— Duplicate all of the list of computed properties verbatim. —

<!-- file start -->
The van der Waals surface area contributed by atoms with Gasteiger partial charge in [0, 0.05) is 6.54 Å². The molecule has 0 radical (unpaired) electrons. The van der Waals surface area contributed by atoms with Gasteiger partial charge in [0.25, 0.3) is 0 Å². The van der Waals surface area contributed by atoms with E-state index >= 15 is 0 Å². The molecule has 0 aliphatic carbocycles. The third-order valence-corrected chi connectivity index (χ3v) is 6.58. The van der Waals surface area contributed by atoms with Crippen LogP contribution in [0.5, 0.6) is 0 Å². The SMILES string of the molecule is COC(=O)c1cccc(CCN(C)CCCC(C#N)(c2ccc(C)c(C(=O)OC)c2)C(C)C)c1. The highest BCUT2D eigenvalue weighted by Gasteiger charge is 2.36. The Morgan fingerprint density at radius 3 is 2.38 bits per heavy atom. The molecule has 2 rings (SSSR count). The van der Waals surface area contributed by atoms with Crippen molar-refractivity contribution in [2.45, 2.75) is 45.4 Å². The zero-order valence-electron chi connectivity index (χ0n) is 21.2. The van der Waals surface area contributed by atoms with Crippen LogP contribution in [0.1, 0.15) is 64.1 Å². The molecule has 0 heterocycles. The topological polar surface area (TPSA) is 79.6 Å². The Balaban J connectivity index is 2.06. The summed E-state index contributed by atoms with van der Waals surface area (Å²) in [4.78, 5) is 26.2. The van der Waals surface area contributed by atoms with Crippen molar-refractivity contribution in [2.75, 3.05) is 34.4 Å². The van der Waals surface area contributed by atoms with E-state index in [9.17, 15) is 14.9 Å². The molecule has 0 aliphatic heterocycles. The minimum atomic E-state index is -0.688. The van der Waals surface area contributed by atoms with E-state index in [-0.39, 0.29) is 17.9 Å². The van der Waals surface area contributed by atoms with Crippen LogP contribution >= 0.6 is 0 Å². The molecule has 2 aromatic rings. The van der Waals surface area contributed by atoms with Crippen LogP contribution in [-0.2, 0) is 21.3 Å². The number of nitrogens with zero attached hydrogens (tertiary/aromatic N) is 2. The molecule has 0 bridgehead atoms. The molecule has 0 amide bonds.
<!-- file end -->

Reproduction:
The van der Waals surface area contributed by atoms with Gasteiger partial charge in [0, 0.05) is 6.54 Å². The molecule has 0 radical (unpaired) electrons. The van der Waals surface area contributed by atoms with Gasteiger partial charge in [0.25, 0.3) is 0 Å². The van der Waals surface area contributed by atoms with E-state index >= 15 is 0 Å². The molecule has 0 aliphatic carbocycles. The third-order valence-corrected chi connectivity index (χ3v) is 6.58. The van der Waals surface area contributed by atoms with Crippen LogP contribution in [0.5, 0.6) is 0 Å². The SMILES string of the molecule is COC(=O)c1cccc(CCN(C)CCCC(C#N)(c2ccc(C)c(C(=O)OC)c2)C(C)C)c1. The highest BCUT2D eigenvalue weighted by Gasteiger charge is 2.36. The Morgan fingerprint density at radius 3 is 2.38 bits per heavy atom. The molecule has 2 rings (SSSR count). The van der Waals surface area contributed by atoms with Crippen molar-refractivity contribution in [2.45, 2.75) is 45.4 Å². The zero-order valence-electron chi connectivity index (χ0n) is 21.2. The van der Waals surface area contributed by atoms with Crippen LogP contribution in [0.1, 0.15) is 64.1 Å². The molecule has 0 heterocycles. The topological polar surface area (TPSA) is 79.6 Å². The Balaban J connectivity index is 2.06. The summed E-state index contributed by atoms with van der Waals surface area (Å²) in [4.78, 5) is 26.2. The van der Waals surface area contributed by atoms with Crippen molar-refractivity contribution in [2.75, 3.05) is 34.4 Å². The van der Waals surface area contributed by atoms with E-state index in [9.17, 15) is 14.9 Å². The molecule has 0 aliphatic heterocycles. The minimum atomic E-state index is -0.688. The van der Waals surface area contributed by atoms with E-state index in [-0.39, 0.29) is 17.9 Å². The van der Waals surface area contributed by atoms with Crippen LogP contribution >= 0.6 is 0 Å². The molecule has 2 aromatic rings. The van der Waals surface area contributed by atoms with Crippen LogP contribution in [-0.2, 0) is 21.3 Å². The number of nitrogens with zero attached hydrogens (tertiary/aromatic N) is 2. The molecule has 0 bridgehead atoms. The molecule has 0 amide bonds.